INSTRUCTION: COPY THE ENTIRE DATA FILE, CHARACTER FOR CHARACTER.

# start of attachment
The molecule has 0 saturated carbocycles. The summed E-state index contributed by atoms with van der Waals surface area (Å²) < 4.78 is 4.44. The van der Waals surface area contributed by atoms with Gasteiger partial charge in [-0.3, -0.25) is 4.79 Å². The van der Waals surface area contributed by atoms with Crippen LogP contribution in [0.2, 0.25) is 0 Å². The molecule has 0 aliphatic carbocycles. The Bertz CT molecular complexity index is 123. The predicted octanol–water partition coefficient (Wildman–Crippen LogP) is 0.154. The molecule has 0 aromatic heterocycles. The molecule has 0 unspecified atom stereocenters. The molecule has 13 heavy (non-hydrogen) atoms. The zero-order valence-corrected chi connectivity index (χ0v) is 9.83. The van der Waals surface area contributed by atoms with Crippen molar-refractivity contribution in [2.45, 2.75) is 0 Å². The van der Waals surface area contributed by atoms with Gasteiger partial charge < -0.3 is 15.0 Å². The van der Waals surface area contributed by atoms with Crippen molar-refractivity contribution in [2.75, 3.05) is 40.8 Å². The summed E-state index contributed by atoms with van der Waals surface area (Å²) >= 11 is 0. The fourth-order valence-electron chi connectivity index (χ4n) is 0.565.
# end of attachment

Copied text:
The molecule has 0 saturated carbocycles. The summed E-state index contributed by atoms with van der Waals surface area (Å²) < 4.78 is 4.44. The van der Waals surface area contributed by atoms with Gasteiger partial charge in [-0.3, -0.25) is 4.79 Å². The van der Waals surface area contributed by atoms with Crippen LogP contribution in [0.2, 0.25) is 0 Å². The molecule has 0 aliphatic carbocycles. The Bertz CT molecular complexity index is 123. The predicted octanol–water partition coefficient (Wildman–Crippen LogP) is 0.154. The molecule has 0 aromatic heterocycles. The molecule has 0 unspecified atom stereocenters. The molecule has 13 heavy (non-hydrogen) atoms. The zero-order valence-corrected chi connectivity index (χ0v) is 9.83. The van der Waals surface area contributed by atoms with Crippen molar-refractivity contribution in [2.45, 2.75) is 0 Å². The van der Waals surface area contributed by atoms with Gasteiger partial charge < -0.3 is 15.0 Å². The van der Waals surface area contributed by atoms with Crippen molar-refractivity contribution in [2.75, 3.05) is 40.8 Å². The summed E-state index contributed by atoms with van der Waals surface area (Å²) >= 11 is 0. The fourth-order valence-electron chi connectivity index (χ4n) is 0.565.